Tuesday, 14 May 2013

There is nothing remotely sexy about turning into a sexagenarian

It is the role of the old to dispense wisdom to the young, and the nature of the young not to pay much if any attention.

I cannot recall exactly when I passed the tipping point between having all the time in the world and knowing that I was about to hit a brick wall at high speed, but it must have been some time in the last decade.

The sensation is beautifully summarised in a Gary Larson cartoon of a sprightly fellow stepping of a kerb with a merry tune on his lips, then lying face down on the road with tyre marks across his back. With the caption: “The old age truck: you never see it coming”.

All of which came back to me very forcefully on Saturday at a grand 60th birthday dinner in Cambridge, where our host gave an excellent speech expressing his personal amazement at reaching this milestone, and counselling his children and their contemporaries to make the most of their time “because it will run through your fingers like grains of sand”.

Truer words were never spoken. I have succeeded in wasting most of my own life through a peculiar combination of conscientiousness and sheer bone idleness, meaning that I worked reasonably hard at narrowly defined tasks, whether schoolwork or paid employment, and shamefully neglected my personal relationships and leisure opportunities.

The only saving grace for me was an abortive attempt to retire at 50, which finally gave me the time and energy to find a wife (or, rather, allow a wife to find me) and produce two children. Because “father of” is going to provide much better reading on my gravestone than “half competent PR man, failed novelist and sometime columnist for The Journal”.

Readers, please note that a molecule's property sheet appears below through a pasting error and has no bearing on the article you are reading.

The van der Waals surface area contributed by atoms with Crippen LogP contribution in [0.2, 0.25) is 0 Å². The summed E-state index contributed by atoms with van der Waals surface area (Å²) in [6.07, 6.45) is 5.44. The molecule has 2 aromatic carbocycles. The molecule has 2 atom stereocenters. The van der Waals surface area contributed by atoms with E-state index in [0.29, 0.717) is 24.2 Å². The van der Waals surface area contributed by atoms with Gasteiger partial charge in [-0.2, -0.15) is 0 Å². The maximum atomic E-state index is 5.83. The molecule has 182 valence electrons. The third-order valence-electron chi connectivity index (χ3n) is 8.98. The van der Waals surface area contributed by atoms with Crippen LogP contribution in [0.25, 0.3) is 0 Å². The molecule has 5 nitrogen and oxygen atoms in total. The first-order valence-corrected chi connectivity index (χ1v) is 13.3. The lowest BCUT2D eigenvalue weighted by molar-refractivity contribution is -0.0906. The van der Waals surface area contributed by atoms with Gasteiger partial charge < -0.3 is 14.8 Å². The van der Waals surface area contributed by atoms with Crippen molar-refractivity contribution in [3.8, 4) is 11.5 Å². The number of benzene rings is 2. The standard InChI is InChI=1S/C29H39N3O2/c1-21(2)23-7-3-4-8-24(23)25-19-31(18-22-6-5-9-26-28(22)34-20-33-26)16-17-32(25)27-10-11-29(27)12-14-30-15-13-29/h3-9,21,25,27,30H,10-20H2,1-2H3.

I started school a year earlier than most Geordie children in the late 1950s, and had my education accelerated by a further year through a madcap “flyer” scheme at the Royal Grammar School designed to get their brighter pupils to university 12 months earlier, for reasons never successfully explained to me or, I strongly suspect, anyone else.

As a result, many of my school and university contemporaries are a year or two older than I am, and have already embarked upon their seventh decades. It is easy to discourage them by saying: “So, old chum, if your life is a week, do you realise this is now Sunday?”

It is striking, therefore, that this weekend’s was the first and only invitation to a 60th birthday celebration that I have ever received. It is probably no coincidence that it came from a man who was a dear friend at Akhurst school from 1958-62, but then completely disappeared from my life until a couple of years ago. As a result, he lacked the crucial knowledge of how much of an asset I am likely to prove at a dinner, or indeed any other social occasion.

Still, I enjoyed myself and Mrs Hann can be relied upon to be the life and soul of almost any party, so I hope that this column may serve as a hint to anyone else drawing up a similar invitation list to at least think about sticking us on it.

I shall now begin to think seriously about how to mark my own diamond jubilee in June 2014, a date which I long had ringed in my calendar as the one on which I would write my last press release and put my feet up for good. A plan that responsibility for two very small boys clearly now requires me to put on hold for another couple of decades.

I was reminded, dawdling through Cambridge on a rainy afternoon, that the undergraduate society at the oldest college, Peterhouse, calls itself “The Sex Club” in honour of the college’s sexcentenary in 1884.

Cambridge: always providing food for thought

Inspired by this, I shall design suitable invitations to celebrate my becoming a sexagenarian. If nothing else, beautifully embossed cards advertising “The Keith Hann Sex Party” should keep my costs down by ensuring an absolutely minimal number of positive RSVPs, and those from people whose sight is too dim to read the words properly. Though I suppose there might be quite a few of those …

Originally published in The Journal, Newcastle upon Tyne.

1 comment:

Louise said...

Keith I am sure that Rod Stewart, that well known wearer of bulging pants who purports to be still be a rock star, would disagree with you! All I have to say to Rod is,'{ut on your slippers and have a cup of cocoa.'